In our lab, we are using RS Partition Recovery (https://recoverhdd.com/data-recovery/partition-recovery.html). This is the tool of choice when it comes to recovering inaccessible, unbootable and otherwise damaged disks. We always reach for this tool when we suspect file system corruption, MBR damage or messed up partition tables. It works in step by step mode, so anyone can use it, not only us at the recovery lab, but anyone at home or in the office.

Installing File Recovery Software

We have RS Partition Recovery installed permanently on every computer we use for recovering our customer’s disks. You’ll have the same tool installed on your working PC. Make sure you install the tool onto the disk other than the one you are about to recover. This is a very important note, as many times we have to deal with files overwritten by customers installing data recovery tools onto the same drive they’ve been recovering. Sometimes we can see traces of multiple recovery tools being installed, tried and uninstalled before the disk is brought to us. You know what? Oftentimes there are no recoverable files left after that, as multiple writes on the disk containing the missing data may and do cause permanent damage to any deleted information. Anyway; just make sure you install RS Partition Recovery onto a disk other than the one you’re about to recover, and you’re good to go.

Read more:  Recovering Data from Disks with Missing Partitions

Recovering Files

Now we’ve got to the exciting part: recovering your files. As we have an unbootable disk in hands, most probably you won’t see any drive letters mounted in Windows Explorer. If you do see a drive letter corresponding to the disk being recovered, just go ahead, launch RS Partition Recovery and select that drive letter when prompted for a source drive. When asked for a place to save the files being recovered, specify a different drive letter, preferably on the working computer’s disk. Click “Next”, and the tool will do the scanning and recovering automatically.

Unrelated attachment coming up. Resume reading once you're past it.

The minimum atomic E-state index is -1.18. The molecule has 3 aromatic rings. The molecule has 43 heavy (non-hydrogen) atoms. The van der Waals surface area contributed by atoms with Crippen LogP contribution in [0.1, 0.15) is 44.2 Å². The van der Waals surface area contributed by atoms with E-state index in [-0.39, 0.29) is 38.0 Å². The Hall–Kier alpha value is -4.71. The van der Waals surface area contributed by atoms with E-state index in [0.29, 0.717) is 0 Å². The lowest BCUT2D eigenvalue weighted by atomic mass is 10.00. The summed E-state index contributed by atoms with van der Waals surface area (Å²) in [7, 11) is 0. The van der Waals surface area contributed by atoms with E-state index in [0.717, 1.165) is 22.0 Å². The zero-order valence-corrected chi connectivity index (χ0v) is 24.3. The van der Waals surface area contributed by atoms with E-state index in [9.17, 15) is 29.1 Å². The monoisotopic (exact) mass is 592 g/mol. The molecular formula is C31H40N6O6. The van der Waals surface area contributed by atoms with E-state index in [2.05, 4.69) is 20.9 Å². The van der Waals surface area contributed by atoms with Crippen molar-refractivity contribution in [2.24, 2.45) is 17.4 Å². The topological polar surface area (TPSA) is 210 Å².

However, as is often the case with unbootable disks, you may not see a single drive letter mounted in Windows Explorer. So what if you don’t have a drive letter to work with? In this case, launch RS Partition Recovery and specify a physical device corresponding to the unbootable disk. The program will then scan the disk, locating any available partitions (drive letters) and, later on, recovering the files. Once again, the recovery works in an assisted mode, so you won’t be lost at any step of the recovery.

What Next?

What happens next after you’ve successfully recovered the files? You can try to recover the disk now, restoring the boot sector/partition tables/file systems and so on. But can you trust the disk that once failed? If it’s a reasonably new hard drive (two years old or less), and if checking it with Windows disk scan finds no bad sectors, you can give it a chance by recovering the damaged system structures and putting it back to work (or formatting it empty and installing the latest version of Windows if you so desire). If, however, this is an older hard drive, and especially if there are any bad sectors on it, don’t gamble with your data and go buy a new hard drive. This day and age, a new hard drive costs a small fraction of the price of your files, so storing your data on a reliable disk will pay in the long run.